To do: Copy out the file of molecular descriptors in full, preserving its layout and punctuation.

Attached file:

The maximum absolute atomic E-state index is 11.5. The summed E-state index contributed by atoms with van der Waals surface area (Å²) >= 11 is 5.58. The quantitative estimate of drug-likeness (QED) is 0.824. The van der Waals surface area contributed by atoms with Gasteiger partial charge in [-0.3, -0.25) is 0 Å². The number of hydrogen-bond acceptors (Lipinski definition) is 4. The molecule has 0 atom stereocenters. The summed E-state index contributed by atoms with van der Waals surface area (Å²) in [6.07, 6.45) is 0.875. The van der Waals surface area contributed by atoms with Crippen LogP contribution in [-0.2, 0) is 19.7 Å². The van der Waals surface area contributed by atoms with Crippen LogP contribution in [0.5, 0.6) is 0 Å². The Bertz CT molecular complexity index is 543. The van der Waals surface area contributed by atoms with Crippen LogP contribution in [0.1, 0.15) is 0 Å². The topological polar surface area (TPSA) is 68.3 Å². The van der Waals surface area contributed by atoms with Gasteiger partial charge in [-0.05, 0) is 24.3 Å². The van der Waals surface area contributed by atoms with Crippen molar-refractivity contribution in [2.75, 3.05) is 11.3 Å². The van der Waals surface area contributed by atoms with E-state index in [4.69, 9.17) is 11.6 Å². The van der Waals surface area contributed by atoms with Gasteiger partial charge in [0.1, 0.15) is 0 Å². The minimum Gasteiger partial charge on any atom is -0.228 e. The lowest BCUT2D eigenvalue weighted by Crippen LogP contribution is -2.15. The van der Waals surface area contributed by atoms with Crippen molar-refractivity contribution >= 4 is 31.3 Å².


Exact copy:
The maximum absolute atomic E-state index is 11.5. The summed E-state index contributed by atoms with van der Waals surface area (Å²) >= 11 is 5.58. The quantitative estimate of drug-likeness (QED) is 0.824. The van der Waals surface area contributed by atoms with Gasteiger partial charge in [-0.3, -0.25) is 0 Å². The number of hydrogen-bond acceptors (Lipinski definition) is 4. The molecule has 0 atom stereocenters. The summed E-state index contributed by atoms with van der Waals surface area (Å²) in [6.07, 6.45) is 0.875. The van der Waals surface area contributed by atoms with Crippen LogP contribution in [-0.2, 0) is 19.7 Å². The van der Waals surface area contributed by atoms with Crippen LogP contribution in [0.5, 0.6) is 0 Å². The Bertz CT molecular complexity index is 543. The van der Waals surface area contributed by atoms with Crippen LogP contribution in [0.1, 0.15) is 0 Å². The topological polar surface area (TPSA) is 68.3 Å². The van der Waals surface area contributed by atoms with Gasteiger partial charge in [-0.05, 0) is 24.3 Å². The van der Waals surface area contributed by atoms with Crippen molar-refractivity contribution in [2.75, 3.05) is 11.3 Å². The van der Waals surface area contributed by atoms with E-state index in [4.69, 9.17) is 11.6 Å². The van der Waals surface area contributed by atoms with Gasteiger partial charge in [0.1, 0.15) is 0 Å². The minimum Gasteiger partial charge on any atom is -0.228 e. The lowest BCUT2D eigenvalue weighted by Crippen LogP contribution is -2.15. The van der Waals surface area contributed by atoms with Crippen molar-refractivity contribution >= 4 is 31.3 Å².